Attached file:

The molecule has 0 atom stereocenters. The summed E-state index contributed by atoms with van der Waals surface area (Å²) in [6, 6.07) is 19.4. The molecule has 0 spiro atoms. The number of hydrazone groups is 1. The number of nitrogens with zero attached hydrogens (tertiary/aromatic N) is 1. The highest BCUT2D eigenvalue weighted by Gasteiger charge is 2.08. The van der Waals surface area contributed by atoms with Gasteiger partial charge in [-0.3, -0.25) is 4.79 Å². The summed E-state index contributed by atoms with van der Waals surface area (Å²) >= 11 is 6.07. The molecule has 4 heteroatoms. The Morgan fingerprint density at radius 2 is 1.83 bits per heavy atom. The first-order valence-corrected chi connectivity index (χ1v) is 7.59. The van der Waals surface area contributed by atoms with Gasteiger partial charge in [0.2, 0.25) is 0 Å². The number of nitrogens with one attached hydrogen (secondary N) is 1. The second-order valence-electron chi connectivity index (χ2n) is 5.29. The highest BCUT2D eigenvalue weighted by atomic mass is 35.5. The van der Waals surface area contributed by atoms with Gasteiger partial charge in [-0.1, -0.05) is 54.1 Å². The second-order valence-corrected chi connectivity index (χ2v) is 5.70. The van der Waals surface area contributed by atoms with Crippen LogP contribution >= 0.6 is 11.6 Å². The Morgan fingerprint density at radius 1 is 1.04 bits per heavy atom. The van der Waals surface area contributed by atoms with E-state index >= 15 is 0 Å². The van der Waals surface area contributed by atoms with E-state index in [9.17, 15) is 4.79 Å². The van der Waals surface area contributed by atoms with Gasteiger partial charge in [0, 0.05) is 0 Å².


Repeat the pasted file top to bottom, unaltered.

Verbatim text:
The molecule has 0 atom stereocenters. The summed E-state index contributed by atoms with van der Waals surface area (Å²) in [6, 6.07) is 19.4. The molecule has 0 spiro atoms. The number of hydrazone groups is 1. The number of nitrogens with zero attached hydrogens (tertiary/aromatic N) is 1. The highest BCUT2D eigenvalue weighted by Gasteiger charge is 2.08. The van der Waals surface area contributed by atoms with Gasteiger partial charge in [-0.3, -0.25) is 4.79 Å². The summed E-state index contributed by atoms with van der Waals surface area (Å²) >= 11 is 6.07. The molecule has 4 heteroatoms. The Morgan fingerprint density at radius 2 is 1.83 bits per heavy atom. The first-order valence-corrected chi connectivity index (χ1v) is 7.59. The van der Waals surface area contributed by atoms with Gasteiger partial charge in [0.2, 0.25) is 0 Å². The number of nitrogens with one attached hydrogen (secondary N) is 1. The second-order valence-electron chi connectivity index (χ2n) is 5.29. The highest BCUT2D eigenvalue weighted by atomic mass is 35.5. The van der Waals surface area contributed by atoms with Gasteiger partial charge in [-0.1, -0.05) is 54.1 Å². The second-order valence-corrected chi connectivity index (χ2v) is 5.70. The van der Waals surface area contributed by atoms with Crippen LogP contribution >= 0.6 is 11.6 Å². The Morgan fingerprint density at radius 1 is 1.04 bits per heavy atom. The van der Waals surface area contributed by atoms with E-state index >= 15 is 0 Å². The van der Waals surface area contributed by atoms with E-state index in [9.17, 15) is 4.79 Å². The van der Waals surface area contributed by atoms with Gasteiger partial charge in [0, 0.05) is 0 Å².